29 Jun 2022
Habits Children & Adolescents Can Cultivate to Live Longer
Estimated read time: 4 minutes
When we think about a legacy parents might leave their children, the first thing that comes to mind is a good education, a home, and good values. But healthy habits are another great inheritance. New research reveals that some diseases affecting young adults, such as heart problems, start developing in childhood and adolescence — and parents and caretakers are key to prevention.
Science is proving what common sense tells us: Forming good habits early in life greatly impacts our future health.
The most recent study on the topic was conducted by a group of international researchers in the United States, Australia, and Finland. It analyzed medical information from around 40,000 individuals collected since they were children, from the 1970s through the 1990s.
The goal of the study was to piece together a chronological panorama of certain factors related to heart health, including:
- Body mass index, which is calculated by dividing weight by height squared and determines whether an individual is obese or overweight
- Systolic blood pressure, which is the higher number in a blood pressure reading and measures the pressure of the heart on the arteries when pumping
- Total cholesterol, which tells us how much of this fatty substance is in the blood
- Triglyceride levels, another fatty substance found in the blood
Scientists also collected information regarding whether the participants used tobacco, one of the most significant risk factors for heart health and a habit that became popular in the decades when participants were still minors.
Then, between 2015 and 2019, researchers carried out follow-up studies on participants who were on average 46 years old. The results were concerning: 800 had already experienced heart issues, such as strokes or heart attacks, 300 of which had been fatal.
Participants with higher BMIs, systolic blood pressure readings, cholesterol, and triglycerides or who were smokers in their youth had triple the risk of having heart problems than those with lower levels or those who were nonsmokers.
According to this investigation, financed by the National Institutes of Health (NIH), although tobacco use was the main risk factor, with the majority of ill adults using or having used tobacco, additional factors also impacted their health later in life. For example, individuals who were obese or already had high or borderline high cholesterol, blood pressure, or triglycerides had double the risk of having heart problems.
What can parents do?
Habits developed in childhood are strongly influenced by parents and caretakers. For example, parents who see extra pounds as a sign that their child is “a healthy eater” may be overlooking symptoms of obesity that could affect them later in life.
Authors of the international study emphasize that parents need to be watchful of these signs and take action to improve children’s habits, efforts science now confirms are a long-term investment in their child’s health as an adult.
Parents should schedule at least one annual doctor’s visit with a pediatrician, or more frequently if they have health issues. We might not pay much attention to children’s blood test results, but they are important. Parents should be familiar with the following numbers:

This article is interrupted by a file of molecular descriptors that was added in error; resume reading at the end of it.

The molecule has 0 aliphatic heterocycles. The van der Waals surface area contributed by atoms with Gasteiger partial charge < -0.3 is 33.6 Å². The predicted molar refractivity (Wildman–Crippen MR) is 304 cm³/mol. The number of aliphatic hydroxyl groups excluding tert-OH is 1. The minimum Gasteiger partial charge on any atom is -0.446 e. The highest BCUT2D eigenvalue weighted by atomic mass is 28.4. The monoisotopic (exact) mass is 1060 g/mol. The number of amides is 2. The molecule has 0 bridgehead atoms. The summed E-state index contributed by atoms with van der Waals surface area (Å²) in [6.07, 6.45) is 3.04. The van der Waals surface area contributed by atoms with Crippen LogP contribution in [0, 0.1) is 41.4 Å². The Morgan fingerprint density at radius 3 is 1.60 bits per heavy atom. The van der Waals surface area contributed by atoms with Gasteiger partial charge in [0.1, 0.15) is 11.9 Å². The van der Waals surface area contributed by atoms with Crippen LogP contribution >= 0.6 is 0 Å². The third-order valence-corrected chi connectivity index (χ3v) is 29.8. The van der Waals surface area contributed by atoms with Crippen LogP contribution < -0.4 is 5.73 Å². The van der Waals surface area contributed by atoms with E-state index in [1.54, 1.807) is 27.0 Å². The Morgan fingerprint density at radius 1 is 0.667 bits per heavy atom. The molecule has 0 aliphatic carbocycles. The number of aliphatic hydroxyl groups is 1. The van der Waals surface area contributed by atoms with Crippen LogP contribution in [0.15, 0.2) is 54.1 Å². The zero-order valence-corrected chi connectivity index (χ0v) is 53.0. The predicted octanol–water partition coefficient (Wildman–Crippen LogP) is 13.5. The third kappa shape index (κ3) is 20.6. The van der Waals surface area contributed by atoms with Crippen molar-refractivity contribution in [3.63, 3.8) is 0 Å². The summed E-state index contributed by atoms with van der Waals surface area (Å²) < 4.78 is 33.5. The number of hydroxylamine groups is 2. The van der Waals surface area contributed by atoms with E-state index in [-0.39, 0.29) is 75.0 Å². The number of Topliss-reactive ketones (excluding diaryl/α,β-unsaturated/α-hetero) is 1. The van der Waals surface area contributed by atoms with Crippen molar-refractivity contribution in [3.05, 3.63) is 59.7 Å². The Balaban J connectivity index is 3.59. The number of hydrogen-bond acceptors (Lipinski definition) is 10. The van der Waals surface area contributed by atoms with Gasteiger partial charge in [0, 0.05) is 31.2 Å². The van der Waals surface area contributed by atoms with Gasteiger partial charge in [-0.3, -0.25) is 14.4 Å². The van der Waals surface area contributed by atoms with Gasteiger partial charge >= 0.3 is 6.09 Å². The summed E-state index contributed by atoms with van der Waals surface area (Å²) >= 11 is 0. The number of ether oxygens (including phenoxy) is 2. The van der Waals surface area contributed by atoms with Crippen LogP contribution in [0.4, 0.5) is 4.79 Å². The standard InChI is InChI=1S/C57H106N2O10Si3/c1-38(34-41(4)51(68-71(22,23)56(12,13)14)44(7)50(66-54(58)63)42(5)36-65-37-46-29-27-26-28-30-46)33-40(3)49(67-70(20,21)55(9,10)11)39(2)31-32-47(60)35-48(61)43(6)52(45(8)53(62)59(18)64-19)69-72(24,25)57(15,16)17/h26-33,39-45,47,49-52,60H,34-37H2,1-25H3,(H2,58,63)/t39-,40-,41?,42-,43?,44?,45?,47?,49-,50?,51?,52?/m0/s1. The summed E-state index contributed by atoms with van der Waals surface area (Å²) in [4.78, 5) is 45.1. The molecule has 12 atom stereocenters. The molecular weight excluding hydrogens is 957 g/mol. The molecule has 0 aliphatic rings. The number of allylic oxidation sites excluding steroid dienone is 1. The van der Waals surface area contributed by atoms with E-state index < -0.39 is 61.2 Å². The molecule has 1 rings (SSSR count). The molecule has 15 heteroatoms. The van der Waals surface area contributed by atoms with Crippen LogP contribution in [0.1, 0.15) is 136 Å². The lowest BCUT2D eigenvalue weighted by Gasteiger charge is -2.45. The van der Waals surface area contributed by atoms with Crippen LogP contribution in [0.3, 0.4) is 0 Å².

- Body mass index. This information can help parents or caretakers discuss a special diet or exercise routine with their child’s pediatrician.
- Blood pressure. Parents should not only know the number, but also learn whether their child’s blood pressure is at a healthy range. In the United States and most countries, children’s blood pressure is measured starting at three years of age.
Parents have a right to access this data about their children, whether it on paper or through medical providers’ websites. It is important to highlight this because during a visit to the pediatrician, assistants or nurses typically share a child’s height and weight with parents, but not other vital signs.
- Cholesterol and triglycerides. Data on cholesterol and triglycerides is collected through blood tests. Current guidelines recommend that all children have their cholesterol tested between the ages of seven and nine, and again between 17 and 21 years of age.
Children with additional risk factors, such as diabetes, obesity, or a family history of high cholesterol, should be tested between two and eight years of age, and again between 12 and 16 years of age.
Parents should also prioritize a healthy diet and exercise in their child’s daily life and make a point of discussing smoking with them from a young age, even before they enter adolescence or puberty. This includes not only conventional tobacco but also e-cigarettes or vaping, which are harmful and whose marketing specifically targets children.
Of course, the challenge and costs of eating a healthy diet and maintaining an exercise plan aren’t always within everyone’s reach. Still, parents and caretakers can cultivate small positive habits that can start to make a difference, such as eating more vegetables, drinking water, and limiting added sugars (especially in drinks), processed foods, and bad fats.
The same applies to exercise: Kids should exercise for one hour a day. This doesn’t need to be done as part of a team sport or at a gym. Simply engaging in active play, going for a walk, doing exercise videos, or just dancing in the living room is enough.
The legacy of good health habits not only guarantees a better quality of life for your child, but will also help them avoid costly healthcare in adulthood due to medical issues that could have been prevented by taking action decades earlier.
Remember, always consult with your physician or health care professional to determine the best options for your body and health and to answer any questions you may have regarding any medical matter.